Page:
This past Sunday (09/06/2020) Pastor Tom spoke to us about meditation. If you missed the sermon, check it out here: https://alivewesleyan.com/moving-beyond-motions-3/
Right off the bat, he lost some of you imagining something like this:
You’d be right to be wary of this. We have been discipled by our Western culture (and Christian culture) to be skeptical about Eastern meditation. Eastern religions like Buddhism and Hinduism practice meditation in an effort to empty the mind and achieve some blissful state of “nothingness.” For non-Christians Westerners, this is strange because it’s anti-accomplishment and anti-science. It’s too mystical, mysterious, too spiritual. For Christians, Eastern meditation is unbiblical because it devalues the fact that we are created in the image of God, and, therefore, with purpose. Further, Christian meditation is about filling our minds. The Apostle Paul wrote, “Do not conform to the pattern of this world, but be transformed by the renewing of your mind” (Romans 12:2, NIV).
How do we practice Christian Meditation that values filling rather than emptying the mind? Tom tells us that we need to start with Scripture. Christian Meditation involves listening and hearing from God. We can know for certain that the Voice of God is present in Scripture. While God, through the Holy Spirit, may speak to us in words different from what’s in Scripture, He will never, ever contradict what He says in Scripture. Compare what you think God is speaking to you with Scripture to determine its authenticity.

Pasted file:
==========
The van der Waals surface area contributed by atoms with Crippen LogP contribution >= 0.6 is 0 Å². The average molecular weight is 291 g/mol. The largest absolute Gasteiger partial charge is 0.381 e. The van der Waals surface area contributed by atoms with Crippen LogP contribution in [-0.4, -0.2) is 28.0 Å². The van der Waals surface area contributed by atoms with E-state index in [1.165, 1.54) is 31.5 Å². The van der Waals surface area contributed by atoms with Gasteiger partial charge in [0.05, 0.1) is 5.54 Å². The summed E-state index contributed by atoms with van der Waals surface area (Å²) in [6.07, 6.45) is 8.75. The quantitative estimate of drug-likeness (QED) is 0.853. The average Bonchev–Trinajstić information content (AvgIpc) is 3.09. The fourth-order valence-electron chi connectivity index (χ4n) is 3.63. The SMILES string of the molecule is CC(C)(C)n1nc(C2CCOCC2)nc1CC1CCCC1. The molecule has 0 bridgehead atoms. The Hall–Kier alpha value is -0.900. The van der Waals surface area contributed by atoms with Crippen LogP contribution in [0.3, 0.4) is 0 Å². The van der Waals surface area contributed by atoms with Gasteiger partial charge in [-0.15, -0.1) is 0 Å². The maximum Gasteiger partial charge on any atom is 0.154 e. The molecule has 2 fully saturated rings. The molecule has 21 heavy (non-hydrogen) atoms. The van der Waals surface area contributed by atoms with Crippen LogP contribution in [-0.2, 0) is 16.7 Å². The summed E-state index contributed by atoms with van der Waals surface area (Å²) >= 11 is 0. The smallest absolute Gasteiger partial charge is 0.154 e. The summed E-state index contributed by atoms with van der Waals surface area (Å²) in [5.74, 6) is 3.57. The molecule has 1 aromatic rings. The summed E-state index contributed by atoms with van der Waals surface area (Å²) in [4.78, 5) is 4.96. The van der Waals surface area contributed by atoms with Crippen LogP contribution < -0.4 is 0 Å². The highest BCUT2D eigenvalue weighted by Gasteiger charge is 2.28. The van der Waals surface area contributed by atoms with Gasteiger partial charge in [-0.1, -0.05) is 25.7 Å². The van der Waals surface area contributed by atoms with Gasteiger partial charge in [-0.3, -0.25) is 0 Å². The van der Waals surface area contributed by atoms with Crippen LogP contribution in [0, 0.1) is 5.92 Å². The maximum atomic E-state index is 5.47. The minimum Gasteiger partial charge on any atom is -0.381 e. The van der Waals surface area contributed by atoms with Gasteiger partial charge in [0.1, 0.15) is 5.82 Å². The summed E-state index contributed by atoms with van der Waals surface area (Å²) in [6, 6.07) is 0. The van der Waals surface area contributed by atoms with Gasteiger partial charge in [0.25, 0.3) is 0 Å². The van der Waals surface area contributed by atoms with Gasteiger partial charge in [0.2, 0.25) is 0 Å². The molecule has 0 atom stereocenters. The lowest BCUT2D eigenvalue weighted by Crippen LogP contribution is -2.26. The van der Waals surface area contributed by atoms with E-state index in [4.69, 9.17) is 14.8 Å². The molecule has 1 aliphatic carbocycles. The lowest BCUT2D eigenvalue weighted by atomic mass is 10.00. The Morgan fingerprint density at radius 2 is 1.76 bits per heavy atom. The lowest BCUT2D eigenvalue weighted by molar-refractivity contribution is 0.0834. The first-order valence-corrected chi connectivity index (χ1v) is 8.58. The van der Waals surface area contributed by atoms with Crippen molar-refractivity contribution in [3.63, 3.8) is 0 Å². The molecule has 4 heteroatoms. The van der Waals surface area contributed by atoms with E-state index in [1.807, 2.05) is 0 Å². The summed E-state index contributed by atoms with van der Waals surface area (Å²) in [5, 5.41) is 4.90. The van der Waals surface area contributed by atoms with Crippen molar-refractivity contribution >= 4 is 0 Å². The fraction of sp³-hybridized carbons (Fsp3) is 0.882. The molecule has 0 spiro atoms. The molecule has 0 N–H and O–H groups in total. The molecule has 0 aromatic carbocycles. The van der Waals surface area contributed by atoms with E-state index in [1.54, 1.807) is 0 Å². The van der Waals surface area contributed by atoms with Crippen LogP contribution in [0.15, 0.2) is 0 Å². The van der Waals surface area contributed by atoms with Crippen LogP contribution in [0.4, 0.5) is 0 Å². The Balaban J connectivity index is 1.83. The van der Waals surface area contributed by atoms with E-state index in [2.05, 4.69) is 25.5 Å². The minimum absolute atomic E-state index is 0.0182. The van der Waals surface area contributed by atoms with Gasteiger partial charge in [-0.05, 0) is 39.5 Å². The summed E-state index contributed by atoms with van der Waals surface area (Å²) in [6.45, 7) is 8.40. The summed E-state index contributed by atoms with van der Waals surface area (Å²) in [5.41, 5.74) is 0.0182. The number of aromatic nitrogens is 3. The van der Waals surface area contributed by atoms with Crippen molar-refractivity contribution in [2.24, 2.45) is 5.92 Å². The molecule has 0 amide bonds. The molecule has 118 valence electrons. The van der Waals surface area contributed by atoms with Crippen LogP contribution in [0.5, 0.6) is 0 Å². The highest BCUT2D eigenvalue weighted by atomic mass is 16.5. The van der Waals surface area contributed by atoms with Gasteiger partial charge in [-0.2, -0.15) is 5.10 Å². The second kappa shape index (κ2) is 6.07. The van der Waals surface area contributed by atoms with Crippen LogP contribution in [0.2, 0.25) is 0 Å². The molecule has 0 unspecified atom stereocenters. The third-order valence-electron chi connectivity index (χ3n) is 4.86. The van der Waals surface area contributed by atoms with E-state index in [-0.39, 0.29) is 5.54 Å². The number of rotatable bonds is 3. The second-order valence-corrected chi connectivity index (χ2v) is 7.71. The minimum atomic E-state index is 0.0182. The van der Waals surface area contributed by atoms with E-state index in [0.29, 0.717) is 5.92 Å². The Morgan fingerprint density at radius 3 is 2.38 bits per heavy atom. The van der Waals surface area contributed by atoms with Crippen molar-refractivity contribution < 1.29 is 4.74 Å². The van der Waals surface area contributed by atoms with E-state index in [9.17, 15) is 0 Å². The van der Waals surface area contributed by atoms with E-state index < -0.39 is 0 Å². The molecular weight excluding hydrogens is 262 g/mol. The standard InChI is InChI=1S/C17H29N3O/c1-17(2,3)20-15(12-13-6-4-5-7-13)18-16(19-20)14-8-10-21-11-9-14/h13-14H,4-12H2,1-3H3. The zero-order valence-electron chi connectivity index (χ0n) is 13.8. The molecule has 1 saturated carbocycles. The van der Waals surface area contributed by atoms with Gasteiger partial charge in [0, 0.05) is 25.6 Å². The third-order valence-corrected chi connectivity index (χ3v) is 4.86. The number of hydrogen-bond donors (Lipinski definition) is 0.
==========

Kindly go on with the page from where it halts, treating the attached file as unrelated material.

Want to go deeper with Christian Meditation?
Check out these resources:
Hearing God: Developing a Conversational Relationship with God by Dallas Willard
Dallas is one of the most prolific, modern authors on Christian discipleship. This book offers lots of wisdom and advice about hearing from God through Scripture. Willard includes several, guided practices in this reprint of one of his classic works.
Reading the Bible Supernaturally: Seeing and Savoring the Glory of God in Scripture by John Piper
At almost 400 pages, Piper’s Reading the Bible Supernaturally may not be for the faint of heart, but it will be well worth your effort. For those of you who find theological backgrounds important, it is necessary to note that Piper is a Calvinist. However, I have found many of his writings personally encouraging even if I do not agree with every position he takes. Nevertheless, I can agree with Piper that the Bible is supernatural and that God speaks from Its pages.
These will be a good place to start as you take time to spend with God and his Word.